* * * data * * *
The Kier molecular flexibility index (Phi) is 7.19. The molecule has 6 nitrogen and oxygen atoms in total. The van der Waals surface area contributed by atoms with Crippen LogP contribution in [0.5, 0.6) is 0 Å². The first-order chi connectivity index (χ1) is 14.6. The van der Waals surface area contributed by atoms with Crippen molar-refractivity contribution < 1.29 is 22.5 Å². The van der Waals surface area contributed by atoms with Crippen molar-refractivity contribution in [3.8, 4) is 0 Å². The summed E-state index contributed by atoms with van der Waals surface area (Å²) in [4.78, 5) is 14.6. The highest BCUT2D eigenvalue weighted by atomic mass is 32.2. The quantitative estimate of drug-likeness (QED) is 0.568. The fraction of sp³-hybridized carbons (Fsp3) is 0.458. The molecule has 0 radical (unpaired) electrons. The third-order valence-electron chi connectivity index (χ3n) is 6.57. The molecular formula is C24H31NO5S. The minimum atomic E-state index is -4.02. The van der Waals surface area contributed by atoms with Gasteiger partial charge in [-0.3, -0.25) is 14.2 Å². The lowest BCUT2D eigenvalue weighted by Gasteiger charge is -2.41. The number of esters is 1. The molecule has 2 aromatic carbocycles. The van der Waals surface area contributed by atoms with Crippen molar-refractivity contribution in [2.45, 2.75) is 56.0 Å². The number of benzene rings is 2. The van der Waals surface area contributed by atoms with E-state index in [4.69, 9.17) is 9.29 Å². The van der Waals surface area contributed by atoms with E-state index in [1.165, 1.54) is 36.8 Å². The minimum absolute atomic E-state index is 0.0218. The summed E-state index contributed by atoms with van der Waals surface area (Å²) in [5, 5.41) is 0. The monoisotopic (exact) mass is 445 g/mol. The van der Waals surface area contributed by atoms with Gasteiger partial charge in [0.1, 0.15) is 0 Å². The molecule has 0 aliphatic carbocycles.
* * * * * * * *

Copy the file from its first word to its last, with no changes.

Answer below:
The Kier molecular flexibility index (Phi) is 7.19. The molecule has 6 nitrogen and oxygen atoms in total. The van der Waals surface area contributed by atoms with Crippen LogP contribution in [0.5, 0.6) is 0 Å². The first-order chi connectivity index (χ1) is 14.6. The van der Waals surface area contributed by atoms with Crippen molar-refractivity contribution < 1.29 is 22.5 Å². The van der Waals surface area contributed by atoms with Crippen molar-refractivity contribution in [3.8, 4) is 0 Å². The summed E-state index contributed by atoms with van der Waals surface area (Å²) in [4.78, 5) is 14.6. The highest BCUT2D eigenvalue weighted by atomic mass is 32.2. The quantitative estimate of drug-likeness (QED) is 0.568. The fraction of sp³-hybridized carbons (Fsp3) is 0.458. The molecule has 0 radical (unpaired) electrons. The third-order valence-electron chi connectivity index (χ3n) is 6.57. The molecular formula is C24H31NO5S. The minimum atomic E-state index is -4.02. The van der Waals surface area contributed by atoms with Gasteiger partial charge in [-0.3, -0.25) is 14.2 Å². The lowest BCUT2D eigenvalue weighted by Gasteiger charge is -2.41. The number of esters is 1. The molecule has 2 aromatic carbocycles. The van der Waals surface area contributed by atoms with Crippen molar-refractivity contribution in [2.45, 2.75) is 56.0 Å². The number of benzene rings is 2. The van der Waals surface area contributed by atoms with E-state index in [4.69, 9.17) is 9.29 Å². The van der Waals surface area contributed by atoms with E-state index in [1.165, 1.54) is 36.8 Å². The minimum absolute atomic E-state index is 0.0218. The summed E-state index contributed by atoms with van der Waals surface area (Å²) in [5, 5.41) is 0. The monoisotopic (exact) mass is 445 g/mol. The van der Waals surface area contributed by atoms with Gasteiger partial charge in [0.1, 0.15) is 0 Å². The molecule has 0 aliphatic carbocycles.